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PETER R.AoAN

(1998)

sovereign or independent State, the free association or integration with an independent State or the emergence into any other political status freely determined by a people." 28 The critical question relating to selfdetermination is the definition of "a people". The answer to this question has been a matter of significant dispute amongst international lawyers. The essential division of opinion is between those who subscribe to the view that "a people" is the population of a defined territorial unit, such as an independent state, colonial entity, and, more recently, a federal unit of an independent state. Others argue that "a people" includes groups defined according to ethno-national criteria. 29 On the first interpretation the population of Quebec would be "a people." On the second interpretation, the French speaking population of Quebec would be a "people" as would be, for example, the James Bay Cree population of Quebec. In Secession Reference the Supreme Court rejected the territorial definition of a people. The Court said:

It is clear that "a people" may include only a portion of the population of an existing state. 30 The Court did not need to clearly define the meaning of "a people" for the purposes of its decision, but it clearly suggested that the French speaking and indigenous populations of Quebec were separate peoples. The Court stated: While much of the Quebec population certainly shares many of the characteristics (such as a common language and culture) that would be considered in determining whether a specific group is "a people", as do other groups within Quebec and/or Canada, it is not necessary to explore this legal characterization. 31

2H

Declaration on Principles oflnternational Law Concerning Friendly Relations and Co-operation Among States in Accordance With the Charter of the United Nations, Resolution of the United Nations General Assembly 2625(XXV), 24 October 1970. On the debate over the meaning of"A people" see TD Musgrave, Self Determination and National Minorities, Clarendon Press, Oxford, 1997 at 148-179; Radan, n20 at 11-115. nl at 437 (para. 124).

'\I

nlat 437 (para. 125). In this context it can be noted that Canada's Constitution Act, 1982, s. 35(2), refers to "aboriginal peoples of Canada" as including "the Indian, Inuit and Metis peoples of Canada". Quebec's indigenous populations emphatically assert that they are distinct "peoples": P Joffe, "International Practice, Quebec Secession and Indigenous Peoples: The Imperative for Fairness, Non-Discrimination and Respect for Human Rights" (1997) 8 National Journal of Constitutional Law97 at 111-112; Grand Council of the Crees, n25 at 33-36.

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If the Supreme Court is, as appears from the above, of the view that the French speaking and indigenous populations of Quebec are peoples, then, according to the Declaration on Friendly Relations, secession from Canada by the French speaking population would be a legitimate exercise of the right to self-determination. The Court recognised that this right of secession would only arise in international law if a people were subject to oppression by the state within which they were located and took the view that this did not apply to the case of Quebec's peoples. 32 However, if the French speaking population were subject to oppression from Canada's central government their secession would require the partition of Quebec, so as to give effect to the self-determination rights of Quebec's other peoples to stay within Canada. 33 Indeed, the Court contemplated that partition could be a result of secession negotiations when it indicated that the question of borders, discussed later in this article, could be one Qf the issues in the process of negotiating a constitutional amendment on secession. It would follow from the above that the Quebec referendum scenario suggested above would be a "clear expression" of the will of the French speaking population of Quebec to secede and would thus legitimate the holding of constitutional negotiations with a view to achieving that goal by means of an amendment to the Canadian Constitution. It would not legitimate discussions on the secession of Quebec within its present territorial borders.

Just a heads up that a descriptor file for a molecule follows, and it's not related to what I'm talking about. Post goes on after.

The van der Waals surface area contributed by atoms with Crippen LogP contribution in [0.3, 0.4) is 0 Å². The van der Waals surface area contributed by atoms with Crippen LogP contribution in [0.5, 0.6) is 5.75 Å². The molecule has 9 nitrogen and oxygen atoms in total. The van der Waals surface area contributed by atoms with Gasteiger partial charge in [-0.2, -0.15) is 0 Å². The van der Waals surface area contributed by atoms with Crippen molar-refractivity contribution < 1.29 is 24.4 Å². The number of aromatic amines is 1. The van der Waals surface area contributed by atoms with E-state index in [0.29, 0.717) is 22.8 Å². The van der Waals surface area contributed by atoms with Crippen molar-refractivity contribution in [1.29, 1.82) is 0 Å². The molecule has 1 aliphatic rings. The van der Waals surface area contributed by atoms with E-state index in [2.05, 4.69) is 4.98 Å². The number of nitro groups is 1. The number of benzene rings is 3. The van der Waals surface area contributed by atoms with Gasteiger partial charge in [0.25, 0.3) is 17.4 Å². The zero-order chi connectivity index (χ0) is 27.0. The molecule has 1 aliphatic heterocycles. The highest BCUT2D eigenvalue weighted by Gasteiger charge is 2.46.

The Wording of the Referendum Question The Supreme Court indicated that the referendum question would need to be "free of ambiguity" in terms of the question asked. 34 The Court also ruled that the determination of what was a clear question to be put to a referendum was to be established by the political process. 35 On the other hand the Court's requirement that the question be "free of ambiguity" suggests that it did not believe that the questions posed in the two previous Quebec referenda met that standard. 32

nl at 437-442 (paras. 126-137).

.B

Public opinion polls in Canada and Quebec indicate strong majorities in favour of the territories occupied by indigenous peoples remaining within Canada in the event of secession by the French speaking population of Quebec: Joffe, n3 l at 120.

34

nl at 424 (para. 87). nl atat447-448 (para. 153).

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(1998)